Is Christianity the most persecuted religion in the world? Arguably so, numerous government and religious sources say. Yet among those most oblivious to the reality are, ironically, Christians in the West—where the notion of anti-Christian persecution is viewed as improbable, or worse, untrue.
“Ignorance” is the blinder worn by the West, says Michael Horowitz, an American Jewish activist who also writes on the worldwide persecution of Christian believers. The lack of awareness about the treatment of Christians globally “is fostered by preconceptions and conventional wisdoms that lead many in the West to dismiss anti-Christian persecution as improbable, untrue, impossible,” Horowitz told the Toronto Star newspaper.
Because Christianity is the faith of record for the world's richest and most powerful countries—and has a historical record of brutality to go along with it—modern-day elites are more conditioned to think of Christian believers as the persecutors, not the victims, Horowitz notes.
“There's still the mindset that Christianity is white, Western and European,” adds Paul Marshall of the Hudson Institute in Washington, D.C., who told the Star that the face of Christianity has changed drastically from what it once was.
“The average Christian, if one can use that term, is now a Nigerian woman,” Marshall, co-author of a 1997 book about Christian persecution, Their Blood Cries Out, told the newspaper.
Nearly all human-rights groups and Western government agencies that monitor the plight of Christians worldwide agree: Between 200 million and 230 million believers face daily threats of murder, beating, imprisonment and torture, and a further 350 million to 400 million encounter discrimination in areas such as jobs and housing. A conservative estimate of the number of Christians killed for their faith each year is around 150,000.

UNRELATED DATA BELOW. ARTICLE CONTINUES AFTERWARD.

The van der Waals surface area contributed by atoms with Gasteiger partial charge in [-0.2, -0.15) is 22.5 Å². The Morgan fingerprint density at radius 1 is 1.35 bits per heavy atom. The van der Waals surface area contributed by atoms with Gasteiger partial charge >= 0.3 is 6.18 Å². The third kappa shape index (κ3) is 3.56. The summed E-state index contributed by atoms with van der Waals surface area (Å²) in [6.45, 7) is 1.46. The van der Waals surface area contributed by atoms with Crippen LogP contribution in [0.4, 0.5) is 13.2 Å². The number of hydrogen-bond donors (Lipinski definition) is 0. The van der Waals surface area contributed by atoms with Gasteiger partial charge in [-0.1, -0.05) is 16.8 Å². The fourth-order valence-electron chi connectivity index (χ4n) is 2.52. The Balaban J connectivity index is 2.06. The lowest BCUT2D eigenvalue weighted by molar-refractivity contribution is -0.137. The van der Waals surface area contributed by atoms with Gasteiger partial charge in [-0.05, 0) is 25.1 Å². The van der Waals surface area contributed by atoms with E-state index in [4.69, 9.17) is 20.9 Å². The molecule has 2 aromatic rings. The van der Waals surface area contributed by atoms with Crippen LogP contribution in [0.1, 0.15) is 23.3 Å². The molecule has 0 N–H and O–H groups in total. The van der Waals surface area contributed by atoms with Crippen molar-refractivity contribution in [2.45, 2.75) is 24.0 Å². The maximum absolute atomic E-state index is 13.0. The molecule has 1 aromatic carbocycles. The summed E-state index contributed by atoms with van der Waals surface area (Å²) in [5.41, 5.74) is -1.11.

The Pew Forum on Religion and Public Life reported during a conference last month on Christian persecution that Christians were “harassed” by government factors in 102 countries and by social factors, such as mob rule, in 101 countries.
The report, presented at the conference hosted by the European Parliament, stated: “Altogether, Christians faced some form of harassment in two-thirds of all countries,” or 133 nations.
A Pew Forum spokesperson told the Star that Christians face harassment in more countries “than any other religious group.” In yet clearer terms, the conference was told that “at least” 75 percent of all religious persecution in the world is directed against Christians.
According to the newspaper, the term “harassment” encompasses vigilante and terrorist attacks against Christians in more than a dozen Muslim countries.
Open Doors International, the world's largest outreach to persecuted Christians, lists the 10 most repressive countries for minority religions and Christians in particular: North Korea, Iran, Saudi Arabia, Somalia, Maldives, Afghanistan, Yemen, Mauritania, Laos and Uzbekistan.
While the plight of Christians in communist and formerly communist countries, which was so prevalent during the 20th century, is “slowly easing,” Marshall told the Star, it is getting worse in India and across the Muslim and Arab world, where even owning a Bible is flirting with danger.
So why aren't Western Christians, who still enjoy a predominantly free practice of religion, marching in the streets and demanding action?
“Because most of the persecution of Christians is not happening in our own backyard and the issue is not generally reported in the mainstream media,” Corey Odden, CEO of The Voice of the Martyrs Canada, told the Star. “The lack of understanding comes from a lack of knowledge.”
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